Most business owners – 77 percent – say the economy is worse today than it was five years ago, according to the National Small Business Association, and more than one-third – 34 percent – worry about the ongoing viability of their business.
“This large chunk of small businesses ought to serve as a caution against the assumption that the U.S. has turned a corner and the sense that ‘our work is done.’ The small-business community is still struggling,” said the NSBA in its 2010 Year-End Economic Report.
Even highly successful business owners are worried about survival, according to survey of millionaire investors conducted in May by Spectrem Group. Participants have a net worth of $1 million to $5 million, not including their primary residence.
Seventy percent of millionaire business owners are worried about maintaining their financial position and 67 percent are concerned about revenues from their business. More than 60 percent express concern about an increase in interest rates – an issue that worries 42 percent of millionaires as a whole.
Business owners expressed much more conservative investment attitudes with 65 percent stressing the importance of protecting their investments, compared to 47 percent of millionaires as a whole, Spectrem reports. One strategy for surviving the current economic climate is sending a spouse back to work. Eleven percent of millionaire business owners say their spouse has returned to work because of the economy.
Declines in consumer spending, health insurance costs, economic uncertainty and trouble obtaining credit are key financial concerns for entrepreneurs, the NSBA said. Top on the list of national concerns are the federal deficit, taxes, health care reform and regulations placing an undue burden on small businesses. Sixty-five percent of the nation’s small business owners expect the economy to remain flat through 2011.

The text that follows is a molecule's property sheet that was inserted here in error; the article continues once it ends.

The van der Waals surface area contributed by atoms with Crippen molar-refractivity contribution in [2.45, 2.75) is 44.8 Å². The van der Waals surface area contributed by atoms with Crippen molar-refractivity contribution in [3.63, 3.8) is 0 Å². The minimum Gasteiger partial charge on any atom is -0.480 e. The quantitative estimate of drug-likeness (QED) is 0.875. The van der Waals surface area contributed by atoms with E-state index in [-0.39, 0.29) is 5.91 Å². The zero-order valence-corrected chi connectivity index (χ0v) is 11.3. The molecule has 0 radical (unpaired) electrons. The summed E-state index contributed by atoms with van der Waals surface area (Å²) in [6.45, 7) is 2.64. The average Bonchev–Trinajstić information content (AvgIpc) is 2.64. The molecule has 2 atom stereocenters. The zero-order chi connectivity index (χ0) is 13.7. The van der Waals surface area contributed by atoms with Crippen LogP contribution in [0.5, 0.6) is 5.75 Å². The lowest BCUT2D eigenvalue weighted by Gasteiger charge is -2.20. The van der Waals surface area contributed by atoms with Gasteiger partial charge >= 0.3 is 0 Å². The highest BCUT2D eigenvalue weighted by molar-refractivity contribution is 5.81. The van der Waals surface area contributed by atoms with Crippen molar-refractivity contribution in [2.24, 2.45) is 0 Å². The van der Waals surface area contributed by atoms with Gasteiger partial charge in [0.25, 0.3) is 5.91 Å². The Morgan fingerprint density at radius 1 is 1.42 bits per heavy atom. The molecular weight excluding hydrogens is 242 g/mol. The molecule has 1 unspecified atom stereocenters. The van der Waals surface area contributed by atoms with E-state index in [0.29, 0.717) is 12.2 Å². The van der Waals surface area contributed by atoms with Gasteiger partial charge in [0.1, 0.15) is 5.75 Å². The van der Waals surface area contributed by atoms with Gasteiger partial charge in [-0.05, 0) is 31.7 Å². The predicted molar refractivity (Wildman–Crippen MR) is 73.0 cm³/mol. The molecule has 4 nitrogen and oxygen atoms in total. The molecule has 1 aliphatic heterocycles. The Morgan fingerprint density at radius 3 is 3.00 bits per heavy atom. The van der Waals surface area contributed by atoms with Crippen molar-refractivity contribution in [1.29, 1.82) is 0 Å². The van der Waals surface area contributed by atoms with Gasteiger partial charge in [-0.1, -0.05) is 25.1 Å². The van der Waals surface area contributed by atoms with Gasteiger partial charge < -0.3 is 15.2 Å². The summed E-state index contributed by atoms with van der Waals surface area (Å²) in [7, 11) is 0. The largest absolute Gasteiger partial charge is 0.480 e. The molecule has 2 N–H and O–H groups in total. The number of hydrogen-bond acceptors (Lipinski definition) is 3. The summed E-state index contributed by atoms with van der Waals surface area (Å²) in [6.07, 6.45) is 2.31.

Only 25 percent of small business owners have plans to increase their staffs in 2011, while 11 percent plan to cut jobs and 64 percent plan to keep staffing levels the same, the NSBA said. This trend has large implications for the U.S. economy as a whole since small businesses account for 99.7 percent of all employers and provide 50 percent of private sector jobs, according to the NSBA.
The National Federation of Independent Businesses has measured the second monthly decline in its small business confidence index which fell 0.7 points in April, following a sharp drop in March. The index now stands at 91.2, its lowest level since September.
“While it’s too early to say that a trend has emerged, a second consecutive month of decline in small-business optimism does very little to encourage further confidence in a strong economic recovery,” said NFIB Chief Economist Bill Dunkelberg. “Owners simply find no reason to be optimistic about the future and therefore they find no reason to pick up the pace of spending and hiring. It’s difficult to know exactly why the outlook for small firms is in decline; but it’s a safe bet that political and economic uncertainty—about the deficit, the threat of inflation, rising energy and health care costs—are at top of the mind for most small-business owners. Who is going to stay positive in this turbulent political environment?”